Baseball players are interesting folks. This post examines the basic approaches players tend to employ regarding autograph requests on “error cards.” Some refuse flat out to sign them… end of story.

Other players (Eric Patterson comes to mind) will autograph an error card while explaining that it isn’t their photo on the front. Obviously they are not concerned with any perceived extra or lesser “value” assigned to the card.


A third subset of players choose to handle the situation similar to Koyie Hill as in this example by flipping the card over and signing their stats. That leaves the grapher with the interesting prospect of having to remember to try to get the front of the card autographed by the player depicted in the photo. In this instance, I will need to bump into Alan Zinter again before I can file this 2005 Topps Total card (no. 401) with my other completed autographs.


Speaking of Alan, this 1990 Score card (no. 671) illustrates Zinter’s unique signature. This card is a double, and is currently “in the mail” as part of a small trade of autographed Mets cards to Paul’s Random Stuff.


Personally, I get a kick from these oddities as they provide an interesting topic of conversation amongst collectors, and also serve as an excellent icebreaker prior to hitting a player up for a signature. Have I mentioned lately how much I miss Topps Total?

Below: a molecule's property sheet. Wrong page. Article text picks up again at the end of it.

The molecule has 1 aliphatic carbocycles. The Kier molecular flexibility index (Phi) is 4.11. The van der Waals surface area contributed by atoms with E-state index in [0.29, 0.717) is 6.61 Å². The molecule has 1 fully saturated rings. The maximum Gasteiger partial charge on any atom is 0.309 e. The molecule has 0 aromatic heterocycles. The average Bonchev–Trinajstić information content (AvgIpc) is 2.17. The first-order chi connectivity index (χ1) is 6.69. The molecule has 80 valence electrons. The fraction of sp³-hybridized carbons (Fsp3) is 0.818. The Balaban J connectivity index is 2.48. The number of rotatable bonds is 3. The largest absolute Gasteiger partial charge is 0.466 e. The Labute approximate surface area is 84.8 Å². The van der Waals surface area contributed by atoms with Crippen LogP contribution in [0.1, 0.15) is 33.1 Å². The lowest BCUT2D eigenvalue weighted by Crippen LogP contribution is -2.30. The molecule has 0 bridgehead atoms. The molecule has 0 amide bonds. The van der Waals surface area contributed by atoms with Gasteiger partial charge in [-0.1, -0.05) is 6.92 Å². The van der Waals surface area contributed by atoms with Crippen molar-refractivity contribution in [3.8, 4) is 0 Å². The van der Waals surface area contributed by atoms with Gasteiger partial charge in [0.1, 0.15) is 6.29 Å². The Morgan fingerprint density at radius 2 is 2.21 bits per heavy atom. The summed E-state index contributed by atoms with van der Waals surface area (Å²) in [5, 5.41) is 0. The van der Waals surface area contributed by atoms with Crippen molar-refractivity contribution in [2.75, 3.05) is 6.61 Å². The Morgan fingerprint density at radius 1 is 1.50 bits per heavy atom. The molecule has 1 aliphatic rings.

– Kris

topps 52s autos: alfonzo to vandenhurk

August 5, 2008

I believe I will sit and write a spell while the most recent baker’s dozen autographs I’ve gotten on Topps 52s cards cool on the windowsill. Only time will tell whether these will represent the final harvest of the summer since the Albuquerque Isotopes season wraps up at home this month. The Isotopes will be facing teams that have already visited the Duke City this year, so if nothing else, I will be able to target players with cards in this series to use as potential trade material.

Eliezer Alfonzo (2006 – no. 59)

After slugging a game winning two-run bomb off Orlando Hernandez (New York Mets) in his first major league at bat, Eliezer Alfonzo finished the 2006 season as the San Francisco Giants primary catcher. Alfonzo is currently one of the catchers employed by the Fresno Grizzlies. A proven clutch hitter, Eliezer is prepared to join and contribute to the parent club at the drop of a hat. Alfonzo will happily sign two autographs per fan prior to the first pitch, so please… no shoving!

Travis Buck (2007 – no. 11)

Travis Buck seldom signs autographs for fans before a baseball game. He doesn’t sign that frequently after games either, but when he does, it is one autograph per person. It is worth noting that Buck employs a sort of Mike Scioscia strategy to his autographing. That means that if you want his signature, be prepared to walk alongside Travis as he makes his way to the team van, and hope the distance is great enough that he gets to you before he reaches the van. Do not expect him to smile like he is on his card! Buck is presently an outfielder with the Sacramento RiverCats (Oakland A’s) who lead the Pacific Coast League Pacific South division by 5 games.